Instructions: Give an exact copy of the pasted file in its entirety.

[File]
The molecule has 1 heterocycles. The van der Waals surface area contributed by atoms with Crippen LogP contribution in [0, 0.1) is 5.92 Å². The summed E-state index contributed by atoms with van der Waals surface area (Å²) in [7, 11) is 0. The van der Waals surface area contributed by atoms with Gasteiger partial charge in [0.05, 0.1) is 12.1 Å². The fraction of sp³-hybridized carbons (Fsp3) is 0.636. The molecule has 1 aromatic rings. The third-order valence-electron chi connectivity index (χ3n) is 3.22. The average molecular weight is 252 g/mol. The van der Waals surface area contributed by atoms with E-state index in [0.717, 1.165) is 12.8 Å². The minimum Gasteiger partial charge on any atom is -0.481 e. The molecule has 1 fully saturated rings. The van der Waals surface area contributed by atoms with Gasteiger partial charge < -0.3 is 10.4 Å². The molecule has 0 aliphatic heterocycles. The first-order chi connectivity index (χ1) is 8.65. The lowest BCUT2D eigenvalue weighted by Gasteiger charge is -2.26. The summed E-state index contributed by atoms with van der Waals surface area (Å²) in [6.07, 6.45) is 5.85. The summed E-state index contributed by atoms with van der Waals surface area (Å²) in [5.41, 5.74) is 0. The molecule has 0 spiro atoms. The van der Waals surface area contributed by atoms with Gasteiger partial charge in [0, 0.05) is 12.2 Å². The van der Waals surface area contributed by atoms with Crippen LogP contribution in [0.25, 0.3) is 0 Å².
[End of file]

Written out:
The molecule has 1 heterocycles. The van der Waals surface area contributed by atoms with Crippen LogP contribution in [0, 0.1) is 5.92 Å². The summed E-state index contributed by atoms with van der Waals surface area (Å²) in [7, 11) is 0. The van der Waals surface area contributed by atoms with Gasteiger partial charge in [0.05, 0.1) is 12.1 Å². The fraction of sp³-hybridized carbons (Fsp3) is 0.636. The molecule has 1 aromatic rings. The third-order valence-electron chi connectivity index (χ3n) is 3.22. The average molecular weight is 252 g/mol. The van der Waals surface area contributed by atoms with E-state index in [0.717, 1.165) is 12.8 Å². The minimum Gasteiger partial charge on any atom is -0.481 e. The molecule has 1 fully saturated rings. The van der Waals surface area contributed by atoms with Gasteiger partial charge < -0.3 is 10.4 Å². The molecule has 0 aliphatic heterocycles. The first-order chi connectivity index (χ1) is 8.65. The lowest BCUT2D eigenvalue weighted by Gasteiger charge is -2.26. The summed E-state index contributed by atoms with van der Waals surface area (Å²) in [6.07, 6.45) is 5.85. The summed E-state index contributed by atoms with van der Waals surface area (Å²) in [5.41, 5.74) is 0. The molecule has 0 spiro atoms. The van der Waals surface area contributed by atoms with Gasteiger partial charge in [0, 0.05) is 12.2 Å². The van der Waals surface area contributed by atoms with Crippen LogP contribution in [0.25, 0.3) is 0 Å².